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Eats, Sh*ts And Leaves

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Have you ever seen those mums out and about who look exactly as you had always planned to when you became the buggy-pusher? Dressed perfectly, subtle make up, hair not scraped up into a greasy ponytail….you know the type.

Well for just a moment when Tom was a baby, I was That Woman.

I had managed to get a shedload of work that had been piling up done in the morning, all the washing done, and somehow still had time to make myself look half decent for a lunch arranged by a friend.

For one day only I was doing it all. The lunch was in an uber-chic London brasserie. The sort of restaurant patronised by people with expense accounts rather than nappy bags. But it didn’t matter, because they would all look at me in my (not-too-high) heels with my perfect baby and assume I was one of those successful career women who still managed to make time to have a baby.

We kicked off with a cocktail. A cocktail at lunchtime. Oh yes, this would be the day when I would strut back to the step-free accessible tube station (four miles away) slightly squiffy thinking I’ve finally got this life balance lark sorted.

And then it happened.

My little angel began to grumble. To be fair, he had been the perfect baby for the previous two hours so I cut him a bit of slack. Anyway, I was Supermum and knew the sound for “I’ve soiled myself”. I excused myself, grabbed my fold-out baby mat and general baby butt accoutrements and headed for the loos. The maître’d politely told me there was no baby changing but that each individual toilet had a long counter and wash basin which should be more than adequate. I smiled and thanked her slightly sanctimoniously — I had this.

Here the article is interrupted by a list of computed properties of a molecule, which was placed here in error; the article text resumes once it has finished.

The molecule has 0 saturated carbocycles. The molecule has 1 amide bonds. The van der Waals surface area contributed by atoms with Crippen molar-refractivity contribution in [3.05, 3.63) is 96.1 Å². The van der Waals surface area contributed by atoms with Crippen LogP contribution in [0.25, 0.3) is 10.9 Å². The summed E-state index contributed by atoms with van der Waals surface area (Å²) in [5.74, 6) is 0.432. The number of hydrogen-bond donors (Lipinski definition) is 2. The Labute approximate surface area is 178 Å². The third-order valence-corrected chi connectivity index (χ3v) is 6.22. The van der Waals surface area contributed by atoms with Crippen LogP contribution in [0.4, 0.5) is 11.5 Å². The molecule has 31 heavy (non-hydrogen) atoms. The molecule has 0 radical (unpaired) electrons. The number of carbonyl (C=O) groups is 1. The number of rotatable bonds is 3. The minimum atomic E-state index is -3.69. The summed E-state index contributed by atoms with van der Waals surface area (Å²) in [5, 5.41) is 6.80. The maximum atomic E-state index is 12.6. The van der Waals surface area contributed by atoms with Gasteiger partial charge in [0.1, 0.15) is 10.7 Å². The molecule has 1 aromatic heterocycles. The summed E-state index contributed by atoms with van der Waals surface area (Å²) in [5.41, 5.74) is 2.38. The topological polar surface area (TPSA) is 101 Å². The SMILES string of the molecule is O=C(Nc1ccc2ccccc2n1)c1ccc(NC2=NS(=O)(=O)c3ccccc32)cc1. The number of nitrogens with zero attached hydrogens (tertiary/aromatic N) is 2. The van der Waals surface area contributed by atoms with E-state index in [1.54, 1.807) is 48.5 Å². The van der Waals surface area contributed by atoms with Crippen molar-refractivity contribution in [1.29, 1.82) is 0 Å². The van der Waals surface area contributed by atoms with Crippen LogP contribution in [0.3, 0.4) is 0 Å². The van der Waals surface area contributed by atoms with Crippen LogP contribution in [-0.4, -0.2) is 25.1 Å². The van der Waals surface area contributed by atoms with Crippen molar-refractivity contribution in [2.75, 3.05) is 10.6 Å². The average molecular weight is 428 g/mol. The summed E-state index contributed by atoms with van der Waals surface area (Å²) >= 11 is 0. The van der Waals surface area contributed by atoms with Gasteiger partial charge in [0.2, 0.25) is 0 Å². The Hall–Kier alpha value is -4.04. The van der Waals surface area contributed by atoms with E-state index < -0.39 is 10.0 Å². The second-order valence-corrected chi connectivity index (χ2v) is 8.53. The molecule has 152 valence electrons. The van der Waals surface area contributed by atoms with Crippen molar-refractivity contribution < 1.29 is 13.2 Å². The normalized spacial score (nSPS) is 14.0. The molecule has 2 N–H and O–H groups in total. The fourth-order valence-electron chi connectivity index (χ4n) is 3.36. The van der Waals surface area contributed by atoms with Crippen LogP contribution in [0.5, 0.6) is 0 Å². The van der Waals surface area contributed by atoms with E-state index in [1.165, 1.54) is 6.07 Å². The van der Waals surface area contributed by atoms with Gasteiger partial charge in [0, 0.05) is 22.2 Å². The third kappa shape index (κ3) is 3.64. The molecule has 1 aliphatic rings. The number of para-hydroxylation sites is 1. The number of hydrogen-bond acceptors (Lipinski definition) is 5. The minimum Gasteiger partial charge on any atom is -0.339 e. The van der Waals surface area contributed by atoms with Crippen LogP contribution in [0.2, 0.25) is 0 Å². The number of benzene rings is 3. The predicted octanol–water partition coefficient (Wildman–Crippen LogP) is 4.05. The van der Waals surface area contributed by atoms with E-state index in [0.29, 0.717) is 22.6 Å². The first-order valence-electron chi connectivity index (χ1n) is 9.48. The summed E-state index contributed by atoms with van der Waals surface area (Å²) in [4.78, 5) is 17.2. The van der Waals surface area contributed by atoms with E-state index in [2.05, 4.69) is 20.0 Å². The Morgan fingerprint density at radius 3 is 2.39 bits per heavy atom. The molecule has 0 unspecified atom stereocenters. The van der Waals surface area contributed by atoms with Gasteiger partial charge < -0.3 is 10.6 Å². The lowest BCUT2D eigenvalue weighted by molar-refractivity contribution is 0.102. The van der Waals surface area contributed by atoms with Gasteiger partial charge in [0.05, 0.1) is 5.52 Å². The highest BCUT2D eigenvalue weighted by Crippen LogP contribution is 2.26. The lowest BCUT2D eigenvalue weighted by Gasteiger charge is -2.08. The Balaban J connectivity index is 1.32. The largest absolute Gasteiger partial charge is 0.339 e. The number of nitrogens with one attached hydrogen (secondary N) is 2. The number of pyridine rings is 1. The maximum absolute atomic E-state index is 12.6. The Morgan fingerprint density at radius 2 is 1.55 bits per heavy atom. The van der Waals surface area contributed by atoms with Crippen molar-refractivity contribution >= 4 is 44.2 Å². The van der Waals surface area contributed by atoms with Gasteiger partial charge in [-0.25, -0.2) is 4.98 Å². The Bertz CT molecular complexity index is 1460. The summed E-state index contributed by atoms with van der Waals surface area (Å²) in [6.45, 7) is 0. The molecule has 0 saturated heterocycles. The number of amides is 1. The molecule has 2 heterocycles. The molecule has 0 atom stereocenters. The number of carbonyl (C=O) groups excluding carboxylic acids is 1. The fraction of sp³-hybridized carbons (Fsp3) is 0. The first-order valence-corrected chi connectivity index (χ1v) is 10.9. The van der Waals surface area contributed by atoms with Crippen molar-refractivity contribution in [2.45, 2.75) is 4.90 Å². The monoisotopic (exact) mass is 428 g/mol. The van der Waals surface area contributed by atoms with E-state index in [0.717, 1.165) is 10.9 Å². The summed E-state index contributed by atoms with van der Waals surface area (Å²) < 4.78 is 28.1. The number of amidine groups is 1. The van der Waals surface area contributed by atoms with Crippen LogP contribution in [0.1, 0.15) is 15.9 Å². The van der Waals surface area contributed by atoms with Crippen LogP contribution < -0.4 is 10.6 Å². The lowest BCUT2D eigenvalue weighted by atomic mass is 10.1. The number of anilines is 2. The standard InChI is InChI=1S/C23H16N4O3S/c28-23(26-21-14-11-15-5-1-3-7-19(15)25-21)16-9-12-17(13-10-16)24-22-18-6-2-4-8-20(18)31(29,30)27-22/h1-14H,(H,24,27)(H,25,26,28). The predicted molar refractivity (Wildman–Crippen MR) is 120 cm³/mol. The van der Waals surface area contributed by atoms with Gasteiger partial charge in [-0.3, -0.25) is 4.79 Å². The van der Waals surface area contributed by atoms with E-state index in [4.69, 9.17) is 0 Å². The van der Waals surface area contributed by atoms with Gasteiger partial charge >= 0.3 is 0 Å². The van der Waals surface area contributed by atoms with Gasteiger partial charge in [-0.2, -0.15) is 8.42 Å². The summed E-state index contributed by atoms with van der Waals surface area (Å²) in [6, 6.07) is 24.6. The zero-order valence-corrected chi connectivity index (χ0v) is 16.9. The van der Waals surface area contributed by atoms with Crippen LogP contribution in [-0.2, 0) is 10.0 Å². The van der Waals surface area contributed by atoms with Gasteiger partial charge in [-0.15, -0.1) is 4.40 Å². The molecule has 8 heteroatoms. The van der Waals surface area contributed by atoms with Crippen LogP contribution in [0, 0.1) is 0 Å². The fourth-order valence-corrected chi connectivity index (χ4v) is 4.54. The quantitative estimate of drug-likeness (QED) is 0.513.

And then it all changed.

I got to the loo, placed baby on precarious marble counter top and in a split second, everything changed. The poop was everywhere. Lining the inside of his trousers, up his back, over his vest. It was only a week into solid food and his little bowels were rebelling. He grabbed at his trousers and I snatched them back quickly, only to have the sh*te splatter everywhere. On the walls, on my dress, on both our faces.

It was like that scene in Trainspotting (you know the one).

I threw the poop-splattered clothes into the sink and reached into the pocket of the fold out mat where I keep a spare baby gro. Was it there? Was it feck. It was the one thing I hadn’t checked. With one hand to stop baby falling, I used the other to rinse the clothes. I could dry them with the hand dryer and at least go back to the table with him half dressed. It was then I saw the neat little pile of linen hand towels. No dryer.

Ten minutes later I emerged and did my best to walk calmly back to our table; my make up smudged where I’d wiped off poop, blotches on my dress and the sodden clothes rolled up into a nappy bag. And baby Tom wearing nothing but a nappy.

I had to nip out to H&M to buy him fresh clothes. But when I got back the stares had stopped and there was another cocktail waiting. Aren’t good friends great.

I still walked home that day

Maia

Maia
Maia
Maia Dunphy is a writer and broadcaster who stepped in front of the camera after over a decade behind it. She has written and hosted twelve female-centric documentaries for RTE and has written for many well-known publications including the Evening Herald, The Dubliner, The Irish Times and Image Magazine among others.